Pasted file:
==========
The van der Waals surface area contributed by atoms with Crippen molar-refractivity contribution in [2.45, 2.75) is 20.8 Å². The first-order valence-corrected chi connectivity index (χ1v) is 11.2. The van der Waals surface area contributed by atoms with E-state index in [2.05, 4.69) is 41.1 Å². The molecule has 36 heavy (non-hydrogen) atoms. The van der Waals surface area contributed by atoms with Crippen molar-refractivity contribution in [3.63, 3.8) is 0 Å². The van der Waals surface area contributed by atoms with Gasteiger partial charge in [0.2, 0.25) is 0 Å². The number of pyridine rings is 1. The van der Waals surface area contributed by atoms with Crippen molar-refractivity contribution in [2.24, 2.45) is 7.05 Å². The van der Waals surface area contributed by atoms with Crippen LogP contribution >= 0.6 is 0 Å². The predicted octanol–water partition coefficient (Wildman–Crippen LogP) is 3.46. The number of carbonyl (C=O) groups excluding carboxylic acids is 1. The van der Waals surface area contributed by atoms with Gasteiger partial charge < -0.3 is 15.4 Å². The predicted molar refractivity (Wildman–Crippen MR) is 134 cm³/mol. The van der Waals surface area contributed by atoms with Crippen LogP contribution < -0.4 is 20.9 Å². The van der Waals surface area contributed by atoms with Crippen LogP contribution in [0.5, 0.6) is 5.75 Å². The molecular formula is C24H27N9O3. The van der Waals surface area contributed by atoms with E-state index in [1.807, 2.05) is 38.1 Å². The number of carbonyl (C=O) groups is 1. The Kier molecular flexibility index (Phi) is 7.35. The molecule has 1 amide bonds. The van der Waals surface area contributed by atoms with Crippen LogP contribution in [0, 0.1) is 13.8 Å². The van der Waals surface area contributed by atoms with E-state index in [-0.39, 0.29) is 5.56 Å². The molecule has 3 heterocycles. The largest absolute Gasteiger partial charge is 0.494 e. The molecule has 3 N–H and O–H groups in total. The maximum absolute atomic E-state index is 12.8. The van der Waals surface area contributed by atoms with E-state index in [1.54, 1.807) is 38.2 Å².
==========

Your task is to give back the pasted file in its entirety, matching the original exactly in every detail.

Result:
The van der Waals surface area contributed by atoms with Crippen molar-refractivity contribution in [2.45, 2.75) is 20.8 Å². The first-order valence-corrected chi connectivity index (χ1v) is 11.2. The van der Waals surface area contributed by atoms with E-state index in [2.05, 4.69) is 41.1 Å². The molecule has 36 heavy (non-hydrogen) atoms. The van der Waals surface area contributed by atoms with Crippen molar-refractivity contribution in [3.63, 3.8) is 0 Å². The van der Waals surface area contributed by atoms with Gasteiger partial charge in [0.2, 0.25) is 0 Å². The number of pyridine rings is 1. The van der Waals surface area contributed by atoms with Crippen molar-refractivity contribution in [2.24, 2.45) is 7.05 Å². The van der Waals surface area contributed by atoms with Crippen LogP contribution >= 0.6 is 0 Å². The predicted octanol–water partition coefficient (Wildman–Crippen LogP) is 3.46. The number of carbonyl (C=O) groups excluding carboxylic acids is 1. The van der Waals surface area contributed by atoms with Gasteiger partial charge < -0.3 is 15.4 Å². The predicted molar refractivity (Wildman–Crippen MR) is 134 cm³/mol. The van der Waals surface area contributed by atoms with Crippen LogP contribution < -0.4 is 20.9 Å². The van der Waals surface area contributed by atoms with Crippen LogP contribution in [0.5, 0.6) is 5.75 Å². The molecular formula is C24H27N9O3. The van der Waals surface area contributed by atoms with E-state index in [1.807, 2.05) is 38.1 Å². The number of carbonyl (C=O) groups is 1. The Kier molecular flexibility index (Phi) is 7.35. The molecule has 1 amide bonds. The van der Waals surface area contributed by atoms with Crippen LogP contribution in [0, 0.1) is 13.8 Å². The van der Waals surface area contributed by atoms with E-state index in [-0.39, 0.29) is 5.56 Å². The molecule has 3 heterocycles. The largest absolute Gasteiger partial charge is 0.494 e. The molecule has 3 N–H and O–H groups in total. The maximum absolute atomic E-state index is 12.8. The van der Waals surface area contributed by atoms with E-state index in [1.54, 1.807) is 38.2 Å².